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FoodWords Draft

Valentine Cadieux, Tahsha LePage, Phoebe Ward, Monica Saralampi, Martha Megarry, Maria Frank, Matt Gunther, Authors

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Farmers Market Model Research (summary & metadata)

Abstract:
Many farmers' markets rely heavily on volunteers. This is and will continue to be no exception for the Kingfield Farmers' Market as it moves from a neighborhood organization supported event to a volunteer run operation. The Kingfield Farmers Market committee is working through it's organizational structure, such as finding a fiscal agent and becoming a non-profit organization. This report does not cover the details of becoming a non-profit organization. It will, however, describe considerations for a volunteer managed farmers' market and other markets that have had volunteer beginnings. Simply put, the Kingfield Farmers Market has great potential to be an excellent host for community events and connections by providing a strong, diverse and well managed farmers market focused on the quality of relationships with vendors, supporting businesses and individuals. To decrease the likelihood of burnout and fatigue, the market needs can manage the market as a volunteer run operation so long as additional events and sidelines efforts are minimized. Finding partners to run events are likely the most viable option for the market at this time.

Quick Facts:
  • Author: Heidi Eschenbacher
  • Published: December 2008, CURA, Univ of Minnesota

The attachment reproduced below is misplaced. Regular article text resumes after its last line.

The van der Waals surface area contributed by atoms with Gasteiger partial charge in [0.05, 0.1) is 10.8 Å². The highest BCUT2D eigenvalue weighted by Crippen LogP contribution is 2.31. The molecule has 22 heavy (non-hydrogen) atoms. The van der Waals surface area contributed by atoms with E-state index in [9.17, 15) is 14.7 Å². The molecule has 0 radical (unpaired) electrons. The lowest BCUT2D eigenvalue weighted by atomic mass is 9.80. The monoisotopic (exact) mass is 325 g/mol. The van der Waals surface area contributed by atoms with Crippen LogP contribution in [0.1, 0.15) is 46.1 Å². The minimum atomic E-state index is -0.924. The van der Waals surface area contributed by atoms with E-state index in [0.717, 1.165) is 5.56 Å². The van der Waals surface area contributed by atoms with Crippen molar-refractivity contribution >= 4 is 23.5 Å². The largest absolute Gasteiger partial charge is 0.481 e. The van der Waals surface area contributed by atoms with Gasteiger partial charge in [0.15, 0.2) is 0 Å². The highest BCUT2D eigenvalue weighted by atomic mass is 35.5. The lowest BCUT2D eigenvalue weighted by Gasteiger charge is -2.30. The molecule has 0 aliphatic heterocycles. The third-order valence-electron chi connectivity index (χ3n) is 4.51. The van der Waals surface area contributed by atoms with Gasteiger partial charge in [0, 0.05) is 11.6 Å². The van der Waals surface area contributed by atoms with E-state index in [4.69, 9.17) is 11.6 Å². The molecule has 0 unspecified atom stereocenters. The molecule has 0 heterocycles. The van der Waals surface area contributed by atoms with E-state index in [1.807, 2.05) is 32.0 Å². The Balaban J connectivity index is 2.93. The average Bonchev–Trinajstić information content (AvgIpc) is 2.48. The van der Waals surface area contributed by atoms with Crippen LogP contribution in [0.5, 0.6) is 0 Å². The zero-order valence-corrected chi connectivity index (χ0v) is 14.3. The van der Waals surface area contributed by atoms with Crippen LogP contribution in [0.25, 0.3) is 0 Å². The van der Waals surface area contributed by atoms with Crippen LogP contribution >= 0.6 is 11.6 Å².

• Intended audience: Kingfield Neighborhood Association (Kingfield Farmers Market), organizers of / those interested in starting a farmers' market
  • Goals / purpose: To make recommendations for the longevity of a volunteer-run farmers market.
  • Methods - How would someone know they could trust this?
    • Outlines a variety of considerations for running an effective farmers market, based on research and interviews with Twin Cities farmers market vendors, patrons, and managers.
  • From 1 (not very well)–4 (very well), how well does this source of food knowledge:
    • Engage an adequate range of perspectives and types of knowledge? (2)
    • Translate between diverse perspectives? (1)
    • Address conflicts across perspectives? (1)
    • Generate useful information for those affected by the issues addressed? (4)
    • Include an adequate range of relevant stakeholders throughout the knowledge-creation process? (2)
    • Help users of this knowledge source learn from each other? (3)
    • Allow users of this knowledge source to put what they learn into action? (4)
    • Consider the larger context as necessary? (2)
  • What is useful, meaningful, surprising, or a problem? Questions?
    • Discusses programs such as WIC and EBT at a farmers market
    • Appendices with market hours, months, and locations; grants; resources; and a check-list for running an effective market.
    • Not a cross-prespectives report, but extremely practical & action-oriented information for a farmers market coordinator.
  • What do you think could or should be done with this source of knowledge?
  • What has already been done?
  • How should we keep track of what this knowledge does as it circulates in the world?
  • What connections would you like to see made to other information / people / organizations?

See http://www.cura.umn.edu/publications/catalog/npcr-1300 for this and other resources from CURA.

(ID# 1006)
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